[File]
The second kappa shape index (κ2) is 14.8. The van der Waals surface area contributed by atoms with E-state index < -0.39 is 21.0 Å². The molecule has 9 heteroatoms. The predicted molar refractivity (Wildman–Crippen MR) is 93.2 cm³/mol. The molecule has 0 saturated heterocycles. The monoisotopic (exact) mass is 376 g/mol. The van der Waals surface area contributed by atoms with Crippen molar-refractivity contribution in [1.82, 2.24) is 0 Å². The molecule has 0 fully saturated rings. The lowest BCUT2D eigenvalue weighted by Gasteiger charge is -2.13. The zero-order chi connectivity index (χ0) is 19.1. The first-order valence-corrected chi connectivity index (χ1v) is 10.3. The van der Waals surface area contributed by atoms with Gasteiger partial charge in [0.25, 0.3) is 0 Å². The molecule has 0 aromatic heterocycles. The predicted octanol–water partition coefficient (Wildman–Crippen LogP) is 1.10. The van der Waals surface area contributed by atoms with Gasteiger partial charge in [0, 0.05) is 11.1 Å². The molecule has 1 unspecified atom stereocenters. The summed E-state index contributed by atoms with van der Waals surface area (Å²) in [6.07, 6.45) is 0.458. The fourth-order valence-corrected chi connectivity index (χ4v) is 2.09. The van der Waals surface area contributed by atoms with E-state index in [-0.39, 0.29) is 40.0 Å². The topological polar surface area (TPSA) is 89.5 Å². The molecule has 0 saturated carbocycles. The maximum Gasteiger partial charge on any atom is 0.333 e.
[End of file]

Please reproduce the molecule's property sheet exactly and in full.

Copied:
The second kappa shape index (κ2) is 14.8. The van der Waals surface area contributed by atoms with E-state index < -0.39 is 21.0 Å². The molecule has 9 heteroatoms. The predicted molar refractivity (Wildman–Crippen MR) is 93.2 cm³/mol. The molecule has 0 saturated heterocycles. The monoisotopic (exact) mass is 376 g/mol. The van der Waals surface area contributed by atoms with Crippen molar-refractivity contribution in [1.82, 2.24) is 0 Å². The molecule has 0 fully saturated rings. The lowest BCUT2D eigenvalue weighted by Gasteiger charge is -2.13. The zero-order chi connectivity index (χ0) is 19.1. The first-order valence-corrected chi connectivity index (χ1v) is 10.3. The van der Waals surface area contributed by atoms with Gasteiger partial charge in [0.25, 0.3) is 0 Å². The molecule has 0 aromatic heterocycles. The predicted octanol–water partition coefficient (Wildman–Crippen LogP) is 1.10. The van der Waals surface area contributed by atoms with Gasteiger partial charge in [0, 0.05) is 11.1 Å². The molecule has 1 unspecified atom stereocenters. The summed E-state index contributed by atoms with van der Waals surface area (Å²) in [6.07, 6.45) is 0.458. The fourth-order valence-corrected chi connectivity index (χ4v) is 2.09. The van der Waals surface area contributed by atoms with E-state index in [-0.39, 0.29) is 40.0 Å². The topological polar surface area (TPSA) is 89.5 Å². The molecule has 0 saturated carbocycles. The maximum Gasteiger partial charge on any atom is 0.333 e.